The Markets It’s a little early for Halloween, but markets sure got spooked last week. After a 21-month ride to mid-September highs, stock markets jolted and shook investors last week like the most dramatic and scream-inducing rollercoaster at an amusement park’s fright night. Barron’s described it like this:
“A third great wave of invention and economic disruption, set off by advances in computing and information and communication technology in the late 20th century, promises to deliver a similar mixture of social stress and economic transformation. It is driven by a handful of technologies – including machine intelligence, the ubiquitous web and advanced robotics – capable of delivering many remarkable innovations: unmanned vehicles; pilotless drones; machines that can instantly translate hundreds of languages; mobile technology that eliminates the distance between doctor and patient, teacher, and student.”Despite the wild ride, by Friday’s close, major U.S stock indices were down about 1 percent for the week.
Restoring Some PerspectiveAfter a week like last week, it’s important to take a deep breath and cast a calm eye over current financial and economic circumstances. This can help restore perspective and ensure sound decision-making. Here are a few points to consider: Markets go through corrections: Last week’s drop didn’t quite meet the definition of a market correction, but it came close. It’s no secret stock market corrections can be unnerving but, as Kiplinger’s explained recently, “Corrections are an inevitable part of investing. Since 1932, declines of 10 percent to 20 percent (the traditional definition of a correction) have occurred an average of every two years, according to InvesTech Research.” Based on history, 10 percent corrections are normal and to be expected. It has been three years since our last correction. There is a lot happening in the world: ‘When it rains, it pours,’ as they say. A whole host of factors contributed to last week’s market volatility. Let’s take a brief look at some prominent concerns:
- Monetary policy adjustments in the United States. The Federal Reserve has been moving away from the highly accommodative monetary policies it has pursued in recent years and that has some investors worried. Quantitative easing is expected to end this month. The next step is raising the Fed funds rate which is expected to happen next year. Last week, St. Louis Fed President James Bullard reassured markets when he suggested, “The central bank should extend its asset-purchase program when policy makers meet later this month. U.S. stocks erased losses and Treasury yields rose on expectations the Fed will take action to insulate the United States from global economic weakness,” reported Bloomberg.
- Possible deflation in the Eurozone. It’s not here yet, but some Eurozone countries have fallen back into recession and the region is showing no growth. The European Central Bank reduced rates in June and September and is expected to begin a round of bond buying next week. These efforts may improve productivity and spur growth.
- The strengthening U.S. dollar could affect global liquidity. While a strong dollar has potential to slow growth in emerging countries, liquidity issues may be balanced out by the effect of falling oil prices. Reuters reported, “The falling oil price… will improve household budgets in the United States hugely – one study from Citi estimates the global windfall so far at $660 billion which includes a $600 per-household bonus in the United States.” More money in the pockets of U.S. consumers may translate into stronger emerging market economies.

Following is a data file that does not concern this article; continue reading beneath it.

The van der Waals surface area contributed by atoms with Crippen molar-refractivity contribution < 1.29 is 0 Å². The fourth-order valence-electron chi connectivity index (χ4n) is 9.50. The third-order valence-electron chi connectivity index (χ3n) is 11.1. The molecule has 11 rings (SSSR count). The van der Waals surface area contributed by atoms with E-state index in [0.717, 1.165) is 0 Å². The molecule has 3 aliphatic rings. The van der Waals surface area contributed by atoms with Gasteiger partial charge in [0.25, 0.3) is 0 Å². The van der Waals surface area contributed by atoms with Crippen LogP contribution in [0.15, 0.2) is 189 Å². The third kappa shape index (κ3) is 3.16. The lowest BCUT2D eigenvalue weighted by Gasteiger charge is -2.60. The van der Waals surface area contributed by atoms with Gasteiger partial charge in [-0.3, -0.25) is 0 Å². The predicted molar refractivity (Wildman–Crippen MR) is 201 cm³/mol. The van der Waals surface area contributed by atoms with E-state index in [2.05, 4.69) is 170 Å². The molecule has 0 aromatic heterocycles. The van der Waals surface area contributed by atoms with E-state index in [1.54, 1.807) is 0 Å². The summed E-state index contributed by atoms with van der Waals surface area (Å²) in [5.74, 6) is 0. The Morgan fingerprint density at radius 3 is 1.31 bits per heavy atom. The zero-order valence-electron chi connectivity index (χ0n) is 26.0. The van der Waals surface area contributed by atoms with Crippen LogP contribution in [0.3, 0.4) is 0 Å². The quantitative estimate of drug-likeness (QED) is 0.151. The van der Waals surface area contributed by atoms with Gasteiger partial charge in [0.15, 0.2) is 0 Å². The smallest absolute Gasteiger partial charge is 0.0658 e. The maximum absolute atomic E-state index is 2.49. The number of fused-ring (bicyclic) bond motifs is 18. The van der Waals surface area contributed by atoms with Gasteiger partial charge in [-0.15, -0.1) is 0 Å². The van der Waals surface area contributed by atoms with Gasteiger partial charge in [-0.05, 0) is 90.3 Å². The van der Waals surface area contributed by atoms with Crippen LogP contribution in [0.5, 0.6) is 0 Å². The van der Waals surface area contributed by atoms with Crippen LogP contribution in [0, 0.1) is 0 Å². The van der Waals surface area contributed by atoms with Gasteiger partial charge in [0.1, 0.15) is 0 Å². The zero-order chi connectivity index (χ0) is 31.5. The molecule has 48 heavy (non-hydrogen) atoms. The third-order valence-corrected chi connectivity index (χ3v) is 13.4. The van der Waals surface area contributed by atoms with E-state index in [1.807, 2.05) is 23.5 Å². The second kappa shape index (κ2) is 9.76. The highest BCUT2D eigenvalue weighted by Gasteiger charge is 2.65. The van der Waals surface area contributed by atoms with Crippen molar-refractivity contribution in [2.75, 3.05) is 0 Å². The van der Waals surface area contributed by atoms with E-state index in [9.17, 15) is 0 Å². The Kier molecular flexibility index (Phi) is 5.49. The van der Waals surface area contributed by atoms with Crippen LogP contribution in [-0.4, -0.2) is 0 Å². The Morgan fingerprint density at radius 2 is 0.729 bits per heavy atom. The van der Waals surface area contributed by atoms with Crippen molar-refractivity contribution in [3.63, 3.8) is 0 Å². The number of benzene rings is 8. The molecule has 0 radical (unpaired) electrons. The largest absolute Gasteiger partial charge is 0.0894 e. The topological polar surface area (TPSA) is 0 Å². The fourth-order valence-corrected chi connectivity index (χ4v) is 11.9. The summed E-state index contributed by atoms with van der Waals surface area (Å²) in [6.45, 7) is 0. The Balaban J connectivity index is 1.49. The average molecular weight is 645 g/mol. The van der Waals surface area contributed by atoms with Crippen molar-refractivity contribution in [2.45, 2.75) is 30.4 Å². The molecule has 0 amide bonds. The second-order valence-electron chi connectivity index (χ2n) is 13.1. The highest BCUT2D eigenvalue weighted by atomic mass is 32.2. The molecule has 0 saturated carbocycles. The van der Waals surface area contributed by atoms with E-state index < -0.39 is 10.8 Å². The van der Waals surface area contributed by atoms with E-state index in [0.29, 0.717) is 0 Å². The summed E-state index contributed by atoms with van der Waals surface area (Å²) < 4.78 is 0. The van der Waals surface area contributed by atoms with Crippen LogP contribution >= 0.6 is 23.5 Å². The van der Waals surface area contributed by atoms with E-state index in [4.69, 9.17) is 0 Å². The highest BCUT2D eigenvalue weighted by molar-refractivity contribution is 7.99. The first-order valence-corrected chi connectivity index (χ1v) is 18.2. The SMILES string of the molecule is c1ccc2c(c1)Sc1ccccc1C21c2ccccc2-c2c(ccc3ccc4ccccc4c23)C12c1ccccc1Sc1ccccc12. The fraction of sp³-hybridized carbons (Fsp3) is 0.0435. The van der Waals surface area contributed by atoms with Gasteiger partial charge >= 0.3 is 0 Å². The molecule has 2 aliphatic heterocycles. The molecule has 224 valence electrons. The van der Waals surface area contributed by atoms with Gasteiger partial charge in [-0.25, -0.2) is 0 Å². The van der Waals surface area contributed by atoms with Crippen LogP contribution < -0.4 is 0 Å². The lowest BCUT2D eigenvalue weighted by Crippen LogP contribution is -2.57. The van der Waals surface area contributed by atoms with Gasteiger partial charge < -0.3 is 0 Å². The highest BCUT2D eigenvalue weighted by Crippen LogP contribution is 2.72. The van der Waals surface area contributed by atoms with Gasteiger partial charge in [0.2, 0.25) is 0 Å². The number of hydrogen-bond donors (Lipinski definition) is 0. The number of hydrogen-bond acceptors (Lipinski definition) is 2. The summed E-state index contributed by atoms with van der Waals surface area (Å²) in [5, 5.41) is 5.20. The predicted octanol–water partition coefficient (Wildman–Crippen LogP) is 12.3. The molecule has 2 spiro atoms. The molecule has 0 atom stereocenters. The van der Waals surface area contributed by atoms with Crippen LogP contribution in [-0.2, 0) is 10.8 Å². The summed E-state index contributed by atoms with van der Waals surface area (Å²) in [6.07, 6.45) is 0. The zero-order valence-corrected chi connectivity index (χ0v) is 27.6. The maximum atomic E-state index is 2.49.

- Slowing overseas economic growth. Slower growth in China is affecting markets around the world. Germany has experienced some economic weakness recently. Brazil is in recession. U.S. economic growth is slow but steady and is not expected to change.
- The potential spread of Ebola. “This is a terrible human tragedy but Ebola’s transmission – through bodily fluids – appears to be more difficult than SARS… The cost will be high in human terms but, so far, there is nothing to suggest it won’t eventually be contained,” reported Barron’s.
- Political unrest and military conflicts persist. Ukraine, the Middle East, Hong Kong, and other regions of the world are embroiled in conflict. Unrest often impedes economic growth.
“Fundamentally, the market is fairly valued, but not overvalued, and the economic backdrop remains healthy. The U.S. economy looks to be growing at a healthy pace – 4.6 percent in the second quarter and an estimated 3 percent in the third. Third-quarter earnings are expected to rise 5.1 percent year-to-year, according to FactSet. Employment and manufacturing growth reaffirm the trend and, while retail sales slipped 0.3 percent in September, falling gasoline prices have boosted consumer confidence.”Barron’s also pointed out that, at Thursday’s close, 35 percent of the companies in the Standard & Poor’s 500 had dividend yields that were higher than the 2 percent yield on 10-year U.S. Treasuries. The point being, market downturns often create opportunities. Accommodative monetary policy has suppressed volatility: The Fed’s policies have kept market volatility lower in recent years than it might have been otherwise. If you think back, you may remember the Chicago Board Options Exchange’s Volatility Index (VIX), also known as Wall Street’s fear gauge, was at extraordinarily low levels this year. It moved from 12 to 26 during the past month. The historical average for the VIX is 20, and it reached 80 during the financial crisis. We need to get used to the idea that markets are likely to be more volatile as monetary policy normalizes, according to experts cited by Barron’s. The thing to remember is market fluctuations are not unusual. They may make us uncomfortable, but they should be expected.